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Hour 9. Adding Multimedia Files > Exploring Multimedia and Bandwidth

Exploring Multimedia and Bandwidth

Adding multimedia files, like sounds and movies, grows more popular as modems become faster and people browse the Web with more bandwidth. Yes, that's right: Most multimedia files take up a lot of bandwidth. Bandwidth is the size of the Internet “pipe” you have when you connect to the Web. More people are accessing the Internet using a broadband connection: DSL or cable modem. If you are on a cable modem, you have access to a higher Internet Bandwidth than someone connecting with a 56kbps modem has.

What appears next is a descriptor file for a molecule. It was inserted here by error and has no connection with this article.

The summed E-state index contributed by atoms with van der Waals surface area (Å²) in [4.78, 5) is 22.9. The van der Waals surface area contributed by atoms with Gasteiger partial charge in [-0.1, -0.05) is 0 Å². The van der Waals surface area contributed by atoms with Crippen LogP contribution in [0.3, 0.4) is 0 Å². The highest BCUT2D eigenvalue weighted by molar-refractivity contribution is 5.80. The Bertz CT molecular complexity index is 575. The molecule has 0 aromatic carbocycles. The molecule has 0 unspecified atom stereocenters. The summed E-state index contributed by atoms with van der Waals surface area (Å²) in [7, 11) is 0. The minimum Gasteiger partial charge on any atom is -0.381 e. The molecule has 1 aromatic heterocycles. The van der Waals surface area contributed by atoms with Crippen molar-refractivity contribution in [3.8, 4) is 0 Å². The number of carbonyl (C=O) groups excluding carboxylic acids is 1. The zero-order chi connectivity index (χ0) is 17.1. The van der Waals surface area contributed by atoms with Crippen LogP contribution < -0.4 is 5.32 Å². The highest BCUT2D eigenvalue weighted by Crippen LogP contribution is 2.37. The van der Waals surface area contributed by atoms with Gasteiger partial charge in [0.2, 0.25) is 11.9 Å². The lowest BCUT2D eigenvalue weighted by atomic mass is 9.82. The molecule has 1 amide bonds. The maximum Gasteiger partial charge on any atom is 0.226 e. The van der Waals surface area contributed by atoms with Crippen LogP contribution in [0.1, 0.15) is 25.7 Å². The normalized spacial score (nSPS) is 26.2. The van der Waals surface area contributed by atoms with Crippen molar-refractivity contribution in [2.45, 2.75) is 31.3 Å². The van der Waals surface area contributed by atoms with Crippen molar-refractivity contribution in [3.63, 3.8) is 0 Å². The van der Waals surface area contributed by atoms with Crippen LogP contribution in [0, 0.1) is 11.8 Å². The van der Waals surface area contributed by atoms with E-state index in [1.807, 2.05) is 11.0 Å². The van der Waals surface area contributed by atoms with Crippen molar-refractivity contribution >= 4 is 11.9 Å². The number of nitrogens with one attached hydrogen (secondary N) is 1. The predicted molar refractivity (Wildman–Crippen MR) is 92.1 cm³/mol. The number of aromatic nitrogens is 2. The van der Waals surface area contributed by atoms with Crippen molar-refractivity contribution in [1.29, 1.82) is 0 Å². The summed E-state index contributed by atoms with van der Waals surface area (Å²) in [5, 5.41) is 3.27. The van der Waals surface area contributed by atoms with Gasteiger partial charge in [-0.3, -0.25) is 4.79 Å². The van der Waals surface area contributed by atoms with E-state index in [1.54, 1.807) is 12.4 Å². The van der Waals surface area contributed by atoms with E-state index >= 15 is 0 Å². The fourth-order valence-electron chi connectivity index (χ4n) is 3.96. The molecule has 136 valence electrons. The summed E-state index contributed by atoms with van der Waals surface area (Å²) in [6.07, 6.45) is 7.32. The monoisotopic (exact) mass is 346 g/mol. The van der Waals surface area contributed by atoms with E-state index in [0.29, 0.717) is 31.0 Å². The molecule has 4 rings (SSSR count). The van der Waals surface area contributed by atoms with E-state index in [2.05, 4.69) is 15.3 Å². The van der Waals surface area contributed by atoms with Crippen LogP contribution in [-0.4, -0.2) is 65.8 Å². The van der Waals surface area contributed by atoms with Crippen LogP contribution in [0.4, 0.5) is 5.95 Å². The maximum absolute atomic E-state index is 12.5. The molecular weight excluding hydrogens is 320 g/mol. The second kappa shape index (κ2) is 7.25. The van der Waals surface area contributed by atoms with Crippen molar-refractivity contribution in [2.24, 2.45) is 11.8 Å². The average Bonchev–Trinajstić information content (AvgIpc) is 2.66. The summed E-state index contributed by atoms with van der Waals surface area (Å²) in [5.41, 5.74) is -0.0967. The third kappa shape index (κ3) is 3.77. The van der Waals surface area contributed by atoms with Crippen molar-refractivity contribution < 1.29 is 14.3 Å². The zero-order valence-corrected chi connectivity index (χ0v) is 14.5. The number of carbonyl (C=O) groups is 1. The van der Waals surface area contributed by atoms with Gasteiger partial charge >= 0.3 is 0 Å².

Some formats, like RealMedia or Shockwave files, get around the large bandwidth requirements of sound and video files by streaming content to you. Streamed content begins to play immediately after a short buffer period; the content continues to download in the background while previously buffered content plays. Most multimedia delivered over the Web is also compressed using ever-improving techniques.


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